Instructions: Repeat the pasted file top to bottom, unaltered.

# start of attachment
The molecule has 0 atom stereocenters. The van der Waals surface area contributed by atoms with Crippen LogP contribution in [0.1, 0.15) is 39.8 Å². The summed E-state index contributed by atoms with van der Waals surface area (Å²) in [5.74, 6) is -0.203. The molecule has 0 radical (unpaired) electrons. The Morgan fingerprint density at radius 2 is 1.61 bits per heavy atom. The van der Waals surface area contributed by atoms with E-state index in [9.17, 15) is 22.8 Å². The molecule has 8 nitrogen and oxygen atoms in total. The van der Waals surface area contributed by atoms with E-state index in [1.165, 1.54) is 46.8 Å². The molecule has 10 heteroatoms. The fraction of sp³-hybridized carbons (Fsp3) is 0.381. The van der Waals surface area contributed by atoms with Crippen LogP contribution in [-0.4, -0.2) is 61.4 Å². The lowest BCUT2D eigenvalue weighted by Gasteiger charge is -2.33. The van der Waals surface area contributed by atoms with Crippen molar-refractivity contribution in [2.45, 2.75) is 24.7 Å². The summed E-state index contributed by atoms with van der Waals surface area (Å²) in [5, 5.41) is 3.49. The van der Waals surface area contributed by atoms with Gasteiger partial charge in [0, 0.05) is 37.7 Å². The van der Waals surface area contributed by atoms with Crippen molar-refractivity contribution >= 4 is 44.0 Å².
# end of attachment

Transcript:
The molecule has 0 atom stereocenters. The van der Waals surface area contributed by atoms with Crippen LogP contribution in [0.1, 0.15) is 39.8 Å². The summed E-state index contributed by atoms with van der Waals surface area (Å²) in [5.74, 6) is -0.203. The molecule has 0 radical (unpaired) electrons. The Morgan fingerprint density at radius 2 is 1.61 bits per heavy atom. The van der Waals surface area contributed by atoms with E-state index in [9.17, 15) is 22.8 Å². The molecule has 8 nitrogen and oxygen atoms in total. The van der Waals surface area contributed by atoms with E-state index in [1.165, 1.54) is 46.8 Å². The molecule has 10 heteroatoms. The fraction of sp³-hybridized carbons (Fsp3) is 0.381. The van der Waals surface area contributed by atoms with Crippen LogP contribution in [-0.4, -0.2) is 61.4 Å². The lowest BCUT2D eigenvalue weighted by Gasteiger charge is -2.33. The van der Waals surface area contributed by atoms with Crippen molar-refractivity contribution in [2.45, 2.75) is 24.7 Å². The summed E-state index contributed by atoms with van der Waals surface area (Å²) in [5, 5.41) is 3.49. The van der Waals surface area contributed by atoms with Gasteiger partial charge in [0, 0.05) is 37.7 Å². The van der Waals surface area contributed by atoms with Crippen molar-refractivity contribution >= 4 is 44.0 Å².